This is the face that you have left when you hack $ 2 million in cryptocurrencies in full streaming


Ian Balina is an investor in cryptocurrencies who devotes part of his time to giving advice about the world of Bitcoin and ICOs on his YouTube channel. One or more hackers accessed their accounts during the streaming live from one of his talks, and stole 2 million dollars in cryptocurrencies . A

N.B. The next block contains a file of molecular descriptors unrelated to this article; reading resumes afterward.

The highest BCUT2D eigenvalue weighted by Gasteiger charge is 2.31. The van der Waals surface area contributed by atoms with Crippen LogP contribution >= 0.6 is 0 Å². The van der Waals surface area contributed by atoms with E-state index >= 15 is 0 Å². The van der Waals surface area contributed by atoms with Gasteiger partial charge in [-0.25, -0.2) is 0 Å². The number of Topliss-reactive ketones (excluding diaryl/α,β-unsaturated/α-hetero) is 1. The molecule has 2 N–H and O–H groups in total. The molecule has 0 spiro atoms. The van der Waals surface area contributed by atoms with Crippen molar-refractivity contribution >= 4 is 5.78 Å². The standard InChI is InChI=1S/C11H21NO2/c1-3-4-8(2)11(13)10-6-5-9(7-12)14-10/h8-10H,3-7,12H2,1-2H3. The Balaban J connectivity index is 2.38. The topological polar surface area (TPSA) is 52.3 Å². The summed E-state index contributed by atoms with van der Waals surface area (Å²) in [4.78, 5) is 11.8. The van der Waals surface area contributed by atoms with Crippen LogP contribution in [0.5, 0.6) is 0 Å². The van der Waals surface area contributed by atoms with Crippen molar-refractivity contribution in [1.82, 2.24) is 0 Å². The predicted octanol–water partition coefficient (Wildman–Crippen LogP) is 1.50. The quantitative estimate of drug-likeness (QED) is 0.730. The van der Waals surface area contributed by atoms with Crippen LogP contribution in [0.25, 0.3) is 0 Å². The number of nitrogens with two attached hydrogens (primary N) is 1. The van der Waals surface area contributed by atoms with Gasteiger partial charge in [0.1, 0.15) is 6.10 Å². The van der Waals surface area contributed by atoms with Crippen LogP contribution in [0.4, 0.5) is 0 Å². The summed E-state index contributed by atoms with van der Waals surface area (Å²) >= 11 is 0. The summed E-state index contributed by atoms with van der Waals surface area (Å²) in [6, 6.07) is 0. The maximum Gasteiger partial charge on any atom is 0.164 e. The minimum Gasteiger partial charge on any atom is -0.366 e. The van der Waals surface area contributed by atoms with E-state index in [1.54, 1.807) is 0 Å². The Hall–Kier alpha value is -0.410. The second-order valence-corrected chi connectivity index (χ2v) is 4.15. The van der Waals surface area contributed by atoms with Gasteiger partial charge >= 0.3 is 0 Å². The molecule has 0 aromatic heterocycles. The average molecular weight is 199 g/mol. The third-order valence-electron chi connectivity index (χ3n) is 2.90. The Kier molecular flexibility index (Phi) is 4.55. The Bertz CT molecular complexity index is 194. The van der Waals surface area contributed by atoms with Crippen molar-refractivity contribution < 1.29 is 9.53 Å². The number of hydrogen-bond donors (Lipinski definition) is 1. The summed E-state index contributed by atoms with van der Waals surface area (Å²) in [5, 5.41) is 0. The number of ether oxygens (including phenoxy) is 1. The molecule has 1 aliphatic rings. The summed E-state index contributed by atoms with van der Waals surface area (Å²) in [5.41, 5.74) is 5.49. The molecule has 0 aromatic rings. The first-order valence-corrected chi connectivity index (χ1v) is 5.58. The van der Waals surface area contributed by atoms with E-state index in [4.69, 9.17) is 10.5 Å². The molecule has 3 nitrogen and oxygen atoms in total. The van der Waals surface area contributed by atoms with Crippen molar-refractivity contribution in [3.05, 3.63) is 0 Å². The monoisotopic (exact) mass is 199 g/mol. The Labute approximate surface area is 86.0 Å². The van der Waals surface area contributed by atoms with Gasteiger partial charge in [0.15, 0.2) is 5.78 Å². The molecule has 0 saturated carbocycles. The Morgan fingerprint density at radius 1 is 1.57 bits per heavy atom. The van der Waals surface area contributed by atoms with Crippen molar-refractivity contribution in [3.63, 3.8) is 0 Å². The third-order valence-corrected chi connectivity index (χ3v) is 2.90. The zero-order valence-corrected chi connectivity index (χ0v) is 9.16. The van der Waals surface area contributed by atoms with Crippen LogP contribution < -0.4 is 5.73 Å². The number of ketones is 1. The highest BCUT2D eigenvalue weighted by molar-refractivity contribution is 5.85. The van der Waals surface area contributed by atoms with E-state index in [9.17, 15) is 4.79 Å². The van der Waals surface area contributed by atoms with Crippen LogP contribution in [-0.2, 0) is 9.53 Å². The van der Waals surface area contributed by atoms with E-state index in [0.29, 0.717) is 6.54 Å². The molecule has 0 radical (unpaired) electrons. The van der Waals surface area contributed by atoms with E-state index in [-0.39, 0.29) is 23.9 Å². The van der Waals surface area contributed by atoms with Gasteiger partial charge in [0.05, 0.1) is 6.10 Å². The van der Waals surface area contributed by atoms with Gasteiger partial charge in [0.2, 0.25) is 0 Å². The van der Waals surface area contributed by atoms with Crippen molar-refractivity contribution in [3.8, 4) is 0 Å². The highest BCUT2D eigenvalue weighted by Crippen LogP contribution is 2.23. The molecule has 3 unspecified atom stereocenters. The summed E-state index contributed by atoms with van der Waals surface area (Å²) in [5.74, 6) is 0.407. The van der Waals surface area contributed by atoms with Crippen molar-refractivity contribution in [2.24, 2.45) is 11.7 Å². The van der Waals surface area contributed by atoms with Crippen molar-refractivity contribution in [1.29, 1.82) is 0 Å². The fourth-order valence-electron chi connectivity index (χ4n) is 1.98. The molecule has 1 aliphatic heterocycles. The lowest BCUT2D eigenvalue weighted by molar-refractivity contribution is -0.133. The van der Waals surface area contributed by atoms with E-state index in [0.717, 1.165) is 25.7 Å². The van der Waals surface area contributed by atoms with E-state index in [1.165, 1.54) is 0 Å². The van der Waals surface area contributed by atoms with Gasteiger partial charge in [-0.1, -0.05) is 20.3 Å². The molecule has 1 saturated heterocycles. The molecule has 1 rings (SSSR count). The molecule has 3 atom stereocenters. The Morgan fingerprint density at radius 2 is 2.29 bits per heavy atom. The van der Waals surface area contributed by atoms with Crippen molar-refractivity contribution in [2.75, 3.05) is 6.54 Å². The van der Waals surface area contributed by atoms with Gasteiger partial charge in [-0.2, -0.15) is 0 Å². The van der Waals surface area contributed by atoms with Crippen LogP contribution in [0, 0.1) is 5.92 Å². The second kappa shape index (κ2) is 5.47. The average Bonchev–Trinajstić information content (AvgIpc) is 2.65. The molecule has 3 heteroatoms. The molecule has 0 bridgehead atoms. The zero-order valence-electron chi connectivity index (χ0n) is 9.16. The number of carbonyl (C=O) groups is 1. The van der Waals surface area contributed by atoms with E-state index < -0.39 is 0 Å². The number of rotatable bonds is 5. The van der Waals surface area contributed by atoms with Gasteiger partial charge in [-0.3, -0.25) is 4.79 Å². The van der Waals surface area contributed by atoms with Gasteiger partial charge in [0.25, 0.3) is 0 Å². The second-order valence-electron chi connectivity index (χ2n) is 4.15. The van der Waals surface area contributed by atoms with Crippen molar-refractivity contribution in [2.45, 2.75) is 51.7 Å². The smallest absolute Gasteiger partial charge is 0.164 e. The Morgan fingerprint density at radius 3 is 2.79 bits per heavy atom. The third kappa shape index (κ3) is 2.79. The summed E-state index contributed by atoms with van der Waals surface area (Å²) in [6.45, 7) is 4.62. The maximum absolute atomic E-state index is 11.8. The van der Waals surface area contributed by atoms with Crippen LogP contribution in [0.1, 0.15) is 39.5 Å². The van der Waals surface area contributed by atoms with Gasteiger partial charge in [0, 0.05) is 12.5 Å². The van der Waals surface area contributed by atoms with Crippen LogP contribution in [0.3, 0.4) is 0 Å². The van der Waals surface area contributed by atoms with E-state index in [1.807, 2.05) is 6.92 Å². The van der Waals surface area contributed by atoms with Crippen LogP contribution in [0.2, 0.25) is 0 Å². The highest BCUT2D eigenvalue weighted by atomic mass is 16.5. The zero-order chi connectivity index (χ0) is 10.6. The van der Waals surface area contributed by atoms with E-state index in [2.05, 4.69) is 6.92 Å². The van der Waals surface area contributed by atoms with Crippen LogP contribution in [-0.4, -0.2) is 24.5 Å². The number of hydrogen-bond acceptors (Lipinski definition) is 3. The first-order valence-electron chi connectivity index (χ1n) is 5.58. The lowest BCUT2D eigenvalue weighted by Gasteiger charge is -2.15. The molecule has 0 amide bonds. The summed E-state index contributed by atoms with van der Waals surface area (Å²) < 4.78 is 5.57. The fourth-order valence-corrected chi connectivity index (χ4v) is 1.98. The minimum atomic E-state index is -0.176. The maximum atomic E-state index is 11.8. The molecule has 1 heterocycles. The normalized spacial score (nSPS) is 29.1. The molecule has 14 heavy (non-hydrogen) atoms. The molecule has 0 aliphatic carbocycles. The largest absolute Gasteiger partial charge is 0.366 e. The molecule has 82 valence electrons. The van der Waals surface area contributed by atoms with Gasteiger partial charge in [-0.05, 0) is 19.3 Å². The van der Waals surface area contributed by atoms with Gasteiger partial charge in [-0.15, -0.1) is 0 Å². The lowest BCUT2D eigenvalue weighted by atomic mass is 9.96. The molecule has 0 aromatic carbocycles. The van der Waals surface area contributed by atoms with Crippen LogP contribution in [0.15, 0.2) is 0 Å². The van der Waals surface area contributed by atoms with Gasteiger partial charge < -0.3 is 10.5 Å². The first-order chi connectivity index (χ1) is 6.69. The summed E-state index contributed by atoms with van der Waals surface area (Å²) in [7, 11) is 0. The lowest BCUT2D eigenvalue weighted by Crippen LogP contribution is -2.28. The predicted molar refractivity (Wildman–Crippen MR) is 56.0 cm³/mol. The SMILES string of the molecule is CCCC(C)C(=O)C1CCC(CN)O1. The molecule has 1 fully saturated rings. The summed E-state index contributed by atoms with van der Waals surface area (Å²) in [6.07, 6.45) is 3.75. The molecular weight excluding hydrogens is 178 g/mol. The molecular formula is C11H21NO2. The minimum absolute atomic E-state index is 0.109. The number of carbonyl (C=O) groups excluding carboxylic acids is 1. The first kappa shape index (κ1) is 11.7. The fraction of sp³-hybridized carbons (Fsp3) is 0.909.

artist hides a secret code to access $ 10,000 in cryptocurrencies in several pieces of … It has no permanent value and often causes observers to experience feelings of … Read more Read Balina was reviewing ICOs in streaming like so many other times when, without being aware, someone accessed their accounts and transferred all their tokens from different cryptocurrencies to other accounts, as reported in The Next Web . The ICO expert noted that his Google Docs session was closed without notice, and it was there when he realized something was happening. A commentator in his streaming he came to warn him that someone had transferred all of his cryptocurrencies from his account, wishing it had been “a controlled movement”. Ian, do you know that someone transferred all the tokens of your account? I hope it is a controlled movement. Of course, it was not. After finishing the streaming Balina could see what she feared: a hacker had accessed her account and stolen 2 million dollars in different types of cryptocurrencies, including more than 20 million in Nucleus Vision and 1 million in Loom. Balina announced through her Twitter profile that she had been hacked. The investor believes that it was hacked through your university email, since it was listed as an account associated with your Gmail. Once they accessed their account in Gmail, they were able to access their account in Evernote, where they confess that they had stored the passwords to their cryptocurrency accounts. Balina wants to catch the hacker , but at the same time he says he has learned a lesson, the same one that applies to all of us who use any type of service on the Internet, especially if it involves money: use strong passwords and keep your data protected using all possible security measures, such as Two-step verification [via The Next Web ]


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